8. Thank you for this information. My eldest daughter (6) is definitely sensitive and a worrier (just like me) so I am keeping a close eye on how she progresses, but at the moment, I think she is doing okay. I think it’s definitely important to be aware of the symptoms, though. #MarvMondays

  9. Some of us are more sensitive than others and it’s definitely a good idea to just be aware of the symptoms in case they do develop 🙂 Fingers crossed they won’t 🙂 Thank you for your comment x

  10. I see a great deal of anxiety in some of the children I teach Taekwon-do to. Much of it driven by pressure and fear of failure. Parents need to take a small step back and let their children breathe a little. Thank you for sharing these signs. Alison x #mg

  11. Thank you for putting this list together, it is really helpful. Parenting and teaching our children about their feelings is hard as trying to balance what is them learning about what butterflies in their tummy are or if something is wrong. #marvmondays

  12. Such an important week and post. this is really helpful as I’m not really sure parents know what to look for… and if you’re not looking it’s even harder to recognise and help. We run a linky for autism/SEND/mental health posts called #spectrumsunday – we’d love for you to join us if you ever wish to share your posts with us. #brillblogposts

  13. Definitely. I think it’s the same with lots of conditions, this is just one I’ve experienced myself. The linky sounds great, I’ll pop along to it 🙂 Thank you for your comment x

  14. I didn’t realise that children could suffer from anxiety either until it happened to us. Luckily the help is much better now as I think I also had it as a child and it was dismissed. Thanks for being such an important part of the #bigpinklink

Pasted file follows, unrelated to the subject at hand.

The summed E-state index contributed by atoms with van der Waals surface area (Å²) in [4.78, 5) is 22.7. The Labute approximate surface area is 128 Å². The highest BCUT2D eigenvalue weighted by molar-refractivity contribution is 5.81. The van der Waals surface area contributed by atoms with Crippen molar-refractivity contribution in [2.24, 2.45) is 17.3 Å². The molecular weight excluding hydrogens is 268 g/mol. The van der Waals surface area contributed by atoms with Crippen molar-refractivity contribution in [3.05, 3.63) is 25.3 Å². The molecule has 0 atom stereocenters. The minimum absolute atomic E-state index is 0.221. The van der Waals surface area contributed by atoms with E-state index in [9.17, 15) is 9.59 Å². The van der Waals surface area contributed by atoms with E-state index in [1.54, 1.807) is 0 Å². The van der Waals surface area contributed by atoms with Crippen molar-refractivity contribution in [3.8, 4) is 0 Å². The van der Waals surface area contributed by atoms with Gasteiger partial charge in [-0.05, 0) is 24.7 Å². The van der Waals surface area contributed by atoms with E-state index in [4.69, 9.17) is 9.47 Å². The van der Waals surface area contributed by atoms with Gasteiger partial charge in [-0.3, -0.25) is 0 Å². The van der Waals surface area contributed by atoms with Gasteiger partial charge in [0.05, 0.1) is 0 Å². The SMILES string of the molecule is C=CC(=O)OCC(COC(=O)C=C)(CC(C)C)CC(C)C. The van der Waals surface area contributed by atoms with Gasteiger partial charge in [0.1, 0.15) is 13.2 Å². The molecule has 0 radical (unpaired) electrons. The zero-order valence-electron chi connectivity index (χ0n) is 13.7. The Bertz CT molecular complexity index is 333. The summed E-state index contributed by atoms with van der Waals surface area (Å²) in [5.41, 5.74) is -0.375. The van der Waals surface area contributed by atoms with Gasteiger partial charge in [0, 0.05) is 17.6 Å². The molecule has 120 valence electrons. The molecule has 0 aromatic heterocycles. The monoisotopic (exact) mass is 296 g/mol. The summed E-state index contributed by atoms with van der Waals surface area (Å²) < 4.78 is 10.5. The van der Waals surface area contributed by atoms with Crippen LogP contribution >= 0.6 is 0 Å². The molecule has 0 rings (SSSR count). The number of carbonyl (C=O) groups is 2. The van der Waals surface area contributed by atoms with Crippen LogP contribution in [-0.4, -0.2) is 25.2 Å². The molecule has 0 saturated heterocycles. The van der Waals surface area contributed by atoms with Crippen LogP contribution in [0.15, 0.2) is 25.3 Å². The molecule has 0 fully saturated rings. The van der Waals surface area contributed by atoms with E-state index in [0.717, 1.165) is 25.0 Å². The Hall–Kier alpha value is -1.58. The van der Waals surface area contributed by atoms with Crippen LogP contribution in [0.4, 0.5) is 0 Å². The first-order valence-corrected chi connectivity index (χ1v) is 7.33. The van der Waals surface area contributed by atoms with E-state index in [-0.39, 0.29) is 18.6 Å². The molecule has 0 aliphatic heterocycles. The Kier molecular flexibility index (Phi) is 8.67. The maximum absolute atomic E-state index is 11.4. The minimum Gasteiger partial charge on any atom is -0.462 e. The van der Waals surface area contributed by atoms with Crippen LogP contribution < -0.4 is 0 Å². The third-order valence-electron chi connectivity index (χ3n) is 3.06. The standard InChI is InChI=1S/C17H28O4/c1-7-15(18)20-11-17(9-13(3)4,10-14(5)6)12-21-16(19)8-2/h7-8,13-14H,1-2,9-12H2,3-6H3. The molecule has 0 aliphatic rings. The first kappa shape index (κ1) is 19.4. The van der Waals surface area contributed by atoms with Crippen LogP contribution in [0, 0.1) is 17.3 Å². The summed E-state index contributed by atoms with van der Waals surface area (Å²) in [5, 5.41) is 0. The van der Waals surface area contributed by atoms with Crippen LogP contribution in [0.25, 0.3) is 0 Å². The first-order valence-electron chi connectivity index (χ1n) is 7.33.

15. Thanks for sharing these signs to look out for. Sorry to hear you had anxiety going to school. It must have been horrible to deal with at such a young age. It’s good to know that these days there is a lot of support and places to to turn to if needed. Thank you for linking up to the #dreamteam x

  16. I was recently having this conversation with one of my best friends, her usually happy confident 9 (almost 10) year old has started having trouble going to bed, has been saying she feels sad for no reason, wanting to sleep with her mum, and even refusing ice-cream. My daughter Aspen went through a similar stage around age 10 that latest for around 20 months, she is much better now. We took her to counselling, and my friend is thinking of seeking help for her daughter. It is so hard when they are so confused as to why this is even happening. Great post! Thanks so much for sharing with #mg

  17. Having taught many children in this situation I am so glad that you have written this post. It is something we all need to understand more and be more aware of. Thank you so much for sharing it with us here at #PostsFromTheHeart

  18. Thanks for sharing. This is so handy.
    I do not have kids yet, but since I work with them it is good to realize the symptons of anxiety with kids.

  19. I presume you’ve never had the ‘pleasure’ of trying to get health professionals to take your concerns about your anxious child seriously? There is little to no mental health support for our kids today. What little resources there are are seriously overstretched and practically unreachable. What a naive blog post. I hope you never have to experience the battles that we have as a family.

  20. You clearly haven’t read this post properly and read about my own personal struggle to be taken seriously as a child.